Kyiv Quells Russian Orthodox Church’s Influence Within Ukraine (Part Two)

Publication: Eurasia Daily Monitor Volume: 20 Issue: 39

Metropolitan Kirill of Stavropol and Nevinnomyssk (Source:

*Read Part One.

As the intense fighting continues between Ukrainian and Russian forces around Bakhmut and Vuhledar, Kyiv continues to take steps to limit elements of Moscow’s influence within Ukraine, including placing restraints on the Russian Orthodox Church (ROC). In truth, the ROC has provided support to more radical groups as another means of subverting Ukraine’s domestic situation.

In this regard, the “Faithful Cossacks” organization should be mentioned (see EDM, June 25, 2019). The group was originally created and led by Aleksey Selivanov, who was appointed by the occupiers as the “deputy head” of the so-called “Ministry of Internal Affairs of Zaporizhzhia region.” He was later removed from this position on pedophilia charges (Obozrevatel, August 11, 2022).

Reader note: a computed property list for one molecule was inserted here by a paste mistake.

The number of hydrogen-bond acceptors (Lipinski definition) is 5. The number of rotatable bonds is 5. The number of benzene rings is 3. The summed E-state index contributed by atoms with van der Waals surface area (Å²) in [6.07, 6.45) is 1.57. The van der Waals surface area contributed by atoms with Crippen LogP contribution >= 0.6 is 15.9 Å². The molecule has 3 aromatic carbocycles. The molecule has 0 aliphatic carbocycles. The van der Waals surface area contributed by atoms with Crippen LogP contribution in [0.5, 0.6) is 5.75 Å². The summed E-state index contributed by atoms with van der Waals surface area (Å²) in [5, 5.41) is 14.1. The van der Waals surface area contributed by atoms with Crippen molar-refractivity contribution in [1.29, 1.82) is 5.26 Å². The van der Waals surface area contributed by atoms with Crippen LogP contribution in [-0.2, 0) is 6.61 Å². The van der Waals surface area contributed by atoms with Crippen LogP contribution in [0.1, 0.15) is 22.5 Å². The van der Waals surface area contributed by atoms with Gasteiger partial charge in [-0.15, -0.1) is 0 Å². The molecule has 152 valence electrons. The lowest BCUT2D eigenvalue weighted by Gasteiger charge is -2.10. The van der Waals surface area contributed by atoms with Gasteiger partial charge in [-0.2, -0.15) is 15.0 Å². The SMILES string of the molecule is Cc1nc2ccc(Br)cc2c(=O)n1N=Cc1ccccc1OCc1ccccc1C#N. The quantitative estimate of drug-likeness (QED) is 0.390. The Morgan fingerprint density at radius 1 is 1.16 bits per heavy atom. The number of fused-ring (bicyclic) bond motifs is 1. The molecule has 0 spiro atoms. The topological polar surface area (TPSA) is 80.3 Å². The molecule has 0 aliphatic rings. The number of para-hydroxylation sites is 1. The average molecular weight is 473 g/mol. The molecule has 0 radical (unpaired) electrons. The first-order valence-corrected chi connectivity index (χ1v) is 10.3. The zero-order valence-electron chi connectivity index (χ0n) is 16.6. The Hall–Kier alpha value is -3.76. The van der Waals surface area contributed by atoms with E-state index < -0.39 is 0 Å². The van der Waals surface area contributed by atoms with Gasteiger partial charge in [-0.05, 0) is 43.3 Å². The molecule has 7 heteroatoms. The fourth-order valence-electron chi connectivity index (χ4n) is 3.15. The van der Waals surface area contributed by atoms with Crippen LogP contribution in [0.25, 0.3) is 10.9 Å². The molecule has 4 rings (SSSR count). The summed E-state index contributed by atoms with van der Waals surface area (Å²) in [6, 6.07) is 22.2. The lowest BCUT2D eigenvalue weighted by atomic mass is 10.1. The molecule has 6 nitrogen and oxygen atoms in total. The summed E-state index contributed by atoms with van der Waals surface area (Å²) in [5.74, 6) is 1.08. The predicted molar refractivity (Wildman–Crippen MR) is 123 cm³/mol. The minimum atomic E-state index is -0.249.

A graduate of the Ioninsky monastery in Kyiv, Selivanov spawned countless cells of his aggressive pro-Russian organization. As secretary of the Co-ordinating Council for the Development of Ukrainian Cossacks, he took part in various meetings and visits, including as a participant in the event that Cossack circles characterize as “the visit of the first Cossack metropolitan to Ukraine.” This is in reference to the trip that the Cossack chairman of the Synodal Committee for Interactions with the Cossacks, Metropolitan Kirill of Stavropol and Nevinnomyssk, took to Ukraine in August 2021 (, September 8, 2012).